Doctor Potter immediately took up his residence at Canal Winchester, in the Scioto Valley, where he remained till December, 1844. His father was then prostrated by palsy and he returned to Cortland county, making the homestead his centre of action. He did not, however, remain there. His early familiarity with Prof. T. V. Morrow, had excited a

zeal also to become a pioneer in the New School of Practice.* He practiced medicine for a season at Randolph, N. Y., in partnership with Dr. Charles J. Kenworthy, and opened a medical school to fit students, who were to be graduated at the Eclectic Medical Institute in Cincinnati. He and Dr. Kenworthy edited a medical journal. About the same time. Dr. Orin Davis and others had opened a school of about the same grade and character at Fredonia. It was judged best a year later to unite forces. At this time an act had passed the Legislature to enable the incorporation of benevolent, charitable, religious and scientific societies. Hon. Daniel Pratt, of Syracuse, since Comptroller, was then Justice of the Supreme Court in the Fifth District, and granted consent to establish the Central Medical College at Syracuse. Good jurists at that time in every part of the State believed such incorporations valid; and since that period no less than five medical colleges, besides Syracuse University and its medical department, and the Central College at McGrawville, have been so legalised by competent and able judges. The Central Medical College having been thus established, Doctors Potter and Davis and

* In a letter to me, Dr. Potter stated in reply to an enquiry, that he first suggested the name of Eclectic as the designation of the Reformed Practice. He was at the time, he said, riding out with Prof. Morrow, in 1843 or 1844, when the subject of a name was canvassed. I am reluctant to question this; yet two facts seem to militate against the plausibility of the statement. Dr. Potter was not a classical scholar, and a person not pretty well versed in such knowledge would hardly be likely to choose such a term. Again, Prof. Morrow himself bore the name of Thomas Vaughan, an Eclectic philosopher of the seventeenth century. Originally the Eclectics comprised the philosophers of Alexandria, and Galen himself was identified with them. In later centuries, various individuals sprung up in Europe, to whom the designation was sometimes given. Thomas Vaughan was one of these. I have never been able to learn that the late Prof. Morrow was in any way akin to him, or had his peculiarities even; but I would be much gratified to know, as to me it would present much significance.---A. W.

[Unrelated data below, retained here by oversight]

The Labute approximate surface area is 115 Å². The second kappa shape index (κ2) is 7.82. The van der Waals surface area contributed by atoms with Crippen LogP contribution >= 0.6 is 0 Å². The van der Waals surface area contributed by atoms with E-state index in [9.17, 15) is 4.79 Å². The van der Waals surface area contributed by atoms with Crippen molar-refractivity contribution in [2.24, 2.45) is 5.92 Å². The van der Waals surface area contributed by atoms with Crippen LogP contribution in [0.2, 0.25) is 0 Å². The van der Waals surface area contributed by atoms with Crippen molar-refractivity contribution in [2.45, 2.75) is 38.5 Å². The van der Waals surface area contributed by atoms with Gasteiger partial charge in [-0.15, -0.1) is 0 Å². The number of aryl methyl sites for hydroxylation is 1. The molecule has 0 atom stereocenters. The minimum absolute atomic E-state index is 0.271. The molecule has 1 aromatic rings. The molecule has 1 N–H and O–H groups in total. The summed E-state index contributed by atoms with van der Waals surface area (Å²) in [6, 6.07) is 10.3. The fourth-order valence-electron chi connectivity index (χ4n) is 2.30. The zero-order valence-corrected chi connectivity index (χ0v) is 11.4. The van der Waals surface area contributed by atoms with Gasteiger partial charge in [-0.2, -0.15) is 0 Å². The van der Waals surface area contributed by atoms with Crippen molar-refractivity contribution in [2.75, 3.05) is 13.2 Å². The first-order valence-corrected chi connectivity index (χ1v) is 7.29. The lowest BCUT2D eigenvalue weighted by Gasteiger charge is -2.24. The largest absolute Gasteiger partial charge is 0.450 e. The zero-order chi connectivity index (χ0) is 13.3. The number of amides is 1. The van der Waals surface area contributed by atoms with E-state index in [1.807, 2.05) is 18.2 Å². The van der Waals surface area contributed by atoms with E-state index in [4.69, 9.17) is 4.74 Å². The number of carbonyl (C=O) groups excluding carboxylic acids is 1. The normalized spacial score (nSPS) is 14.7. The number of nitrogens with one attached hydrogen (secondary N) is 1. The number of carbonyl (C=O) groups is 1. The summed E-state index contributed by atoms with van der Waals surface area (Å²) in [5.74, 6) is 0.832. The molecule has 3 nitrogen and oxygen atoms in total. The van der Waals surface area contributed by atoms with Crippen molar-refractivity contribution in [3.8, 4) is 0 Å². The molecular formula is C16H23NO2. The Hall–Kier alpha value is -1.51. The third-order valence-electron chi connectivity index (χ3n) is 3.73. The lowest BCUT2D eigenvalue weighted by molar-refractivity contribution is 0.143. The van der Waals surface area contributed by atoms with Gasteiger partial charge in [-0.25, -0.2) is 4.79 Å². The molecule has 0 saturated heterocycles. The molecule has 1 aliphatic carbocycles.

Since writing this, the following explanation has been given to the public by Professor Joseph R. Buchanan :

"The profound ignorance of American Eclecticism and Homœopathy among the graduates of fashionable 'regular' colleges would be amusing, if it were not so sad a perversion of a noble profession. The words Eclectic and Eclecticism were origi nally adopted at Cincinnati in the parent school, the Eclectic Medical Institute, upon the suggestion of Mr. Calvin Fletcher of the Board of Trustees, and the charter had been procured under that name [in 1845] before I had united with the Faculty."

their friends called a State Convention which organised the first New York State Eclectic Medical Society. Dr. Potter became president, as well as dean of the new college. One session, however, was all that the two chiefs could abide together. Dr. Davis and the major part of the Faculty removed to Rochester and chartered the Central Medical College anew. They also transferred thither a part of the State Society. Dr. Potter remained behind, and in the fall of 1849 obtained from Judge Pratt his consent to file the certificate of incorporation of the Syracuse Medical College. He also established The Syracuse Medical and Surgical Journal, in form and style like its namesake in Boston.

The same year the Eclectic Medical College of Pennsylvania was incorporated by act of Legislature, and Dr. Potter became its Professor of Surgery. He delivered one course of lectures there in 1851 and then resigned. It required more than collegefees to make a living and pay travelling expenses, and Dr. Potter had a very numerous family. His parents were both dead and he was on the high road, full of devices and enthusiasm to make his own way. The principal peculiarities of the college at Syracuse were the frequent changes in teachers, who generally found it more lucrative and agreeable to get away, and the facility, too common then everywhere, almost, by which a degree was obtained. One season, a professor named Flattery procured a large supply of the diplomas and peddled them off far and wide in the State of New York and Upper Canada. Dr. Potter, however, disowned his action. It is not so easy, judging candidly and impartially to blame these purchasers or even to speak of them with contempt. The possession of a diploma was regarded like a commission in the army; the mode of obtaining it was not so much to be regarded as the authority conferred. It was the day of diplomamills. The conferring of degrees for money had been a common practice in Europe for centuries, indeed it was a characteristic of colleges from the start, and their history is brim full of it. Jenner, the apostle of vaccination, was doctor solely by virtue of a purchased diploma. Old-School colleges. thirty years ago were selling their degrees freely; and an